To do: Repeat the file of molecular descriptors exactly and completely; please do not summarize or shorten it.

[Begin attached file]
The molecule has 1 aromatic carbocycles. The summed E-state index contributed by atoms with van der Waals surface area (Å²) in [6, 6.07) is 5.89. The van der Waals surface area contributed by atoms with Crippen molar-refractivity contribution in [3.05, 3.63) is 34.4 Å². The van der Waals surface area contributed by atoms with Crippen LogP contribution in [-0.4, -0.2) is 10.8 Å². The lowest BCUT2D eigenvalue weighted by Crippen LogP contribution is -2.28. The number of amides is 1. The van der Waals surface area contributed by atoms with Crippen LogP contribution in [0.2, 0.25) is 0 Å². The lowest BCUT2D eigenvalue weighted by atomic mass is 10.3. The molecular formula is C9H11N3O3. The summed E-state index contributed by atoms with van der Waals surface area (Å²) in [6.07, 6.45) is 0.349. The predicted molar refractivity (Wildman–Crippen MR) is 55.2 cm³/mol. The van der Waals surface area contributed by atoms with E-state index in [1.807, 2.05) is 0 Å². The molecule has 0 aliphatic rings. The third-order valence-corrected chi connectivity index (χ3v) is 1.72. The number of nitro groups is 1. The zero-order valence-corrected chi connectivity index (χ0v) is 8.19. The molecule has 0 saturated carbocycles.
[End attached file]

The molecule has 1 aromatic carbocycles. The summed E-state index contributed by atoms with van der Waals surface area (Å²) in [6, 6.07) is 5.89. The van der Waals surface area contributed by atoms with Crippen molar-refractivity contribution in [3.05, 3.63) is 34.4 Å². The van der Waals surface area contributed by atoms with Crippen LogP contribution in [-0.4, -0.2) is 10.8 Å². The lowest BCUT2D eigenvalue weighted by Crippen LogP contribution is -2.28. The number of amides is 1. The van der Waals surface area contributed by atoms with Crippen LogP contribution in [0.2, 0.25) is 0 Å². The lowest BCUT2D eigenvalue weighted by atomic mass is 10.3. The molecular formula is C9H11N3O3. The summed E-state index contributed by atoms with van der Waals surface area (Å²) in [6.07, 6.45) is 0.349. The predicted molar refractivity (Wildman–Crippen MR) is 55.2 cm³/mol. The van der Waals surface area contributed by atoms with E-state index in [1.807, 2.05) is 0 Å². The molecule has 0 aliphatic rings. The third-order valence-corrected chi connectivity index (χ3v) is 1.72. The number of nitro groups is 1. The zero-order valence-corrected chi connectivity index (χ0v) is 8.19. The molecule has 0 saturated carbocycles.